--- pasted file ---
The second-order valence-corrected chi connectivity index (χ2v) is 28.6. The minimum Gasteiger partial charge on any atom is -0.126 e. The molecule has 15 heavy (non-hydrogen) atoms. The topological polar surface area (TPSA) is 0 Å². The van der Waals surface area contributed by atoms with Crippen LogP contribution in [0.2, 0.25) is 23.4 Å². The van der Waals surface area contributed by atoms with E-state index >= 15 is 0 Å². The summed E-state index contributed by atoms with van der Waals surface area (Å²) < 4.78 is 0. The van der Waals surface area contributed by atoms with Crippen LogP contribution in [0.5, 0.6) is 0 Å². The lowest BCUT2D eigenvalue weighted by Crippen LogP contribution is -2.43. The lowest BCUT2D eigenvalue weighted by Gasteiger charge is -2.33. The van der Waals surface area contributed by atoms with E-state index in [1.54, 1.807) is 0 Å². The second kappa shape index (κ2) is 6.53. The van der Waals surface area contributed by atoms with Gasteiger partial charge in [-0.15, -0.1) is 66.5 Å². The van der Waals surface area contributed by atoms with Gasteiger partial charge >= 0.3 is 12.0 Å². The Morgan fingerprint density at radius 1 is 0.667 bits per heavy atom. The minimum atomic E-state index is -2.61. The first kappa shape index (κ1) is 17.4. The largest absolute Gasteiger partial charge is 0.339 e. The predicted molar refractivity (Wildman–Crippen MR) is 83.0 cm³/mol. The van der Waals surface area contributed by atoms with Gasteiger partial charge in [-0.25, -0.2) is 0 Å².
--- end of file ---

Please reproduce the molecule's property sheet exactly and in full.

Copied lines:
The second-order valence-corrected chi connectivity index (χ2v) is 28.6. The minimum Gasteiger partial charge on any atom is -0.126 e. The molecule has 15 heavy (non-hydrogen) atoms. The topological polar surface area (TPSA) is 0 Å². The van der Waals surface area contributed by atoms with Crippen LogP contribution in [0.2, 0.25) is 23.4 Å². The van der Waals surface area contributed by atoms with E-state index >= 15 is 0 Å². The summed E-state index contributed by atoms with van der Waals surface area (Å²) < 4.78 is 0. The van der Waals surface area contributed by atoms with Crippen LogP contribution in [0.5, 0.6) is 0 Å². The lowest BCUT2D eigenvalue weighted by Crippen LogP contribution is -2.43. The lowest BCUT2D eigenvalue weighted by Gasteiger charge is -2.33. The van der Waals surface area contributed by atoms with E-state index in [1.54, 1.807) is 0 Å². The second kappa shape index (κ2) is 6.53. The van der Waals surface area contributed by atoms with Gasteiger partial charge in [-0.15, -0.1) is 66.5 Å². The van der Waals surface area contributed by atoms with Gasteiger partial charge >= 0.3 is 12.0 Å². The Morgan fingerprint density at radius 1 is 0.667 bits per heavy atom. The minimum atomic E-state index is -2.61. The first kappa shape index (κ1) is 17.4. The largest absolute Gasteiger partial charge is 0.339 e. The predicted molar refractivity (Wildman–Crippen MR) is 83.0 cm³/mol. The van der Waals surface area contributed by atoms with Gasteiger partial charge in [-0.25, -0.2) is 0 Å².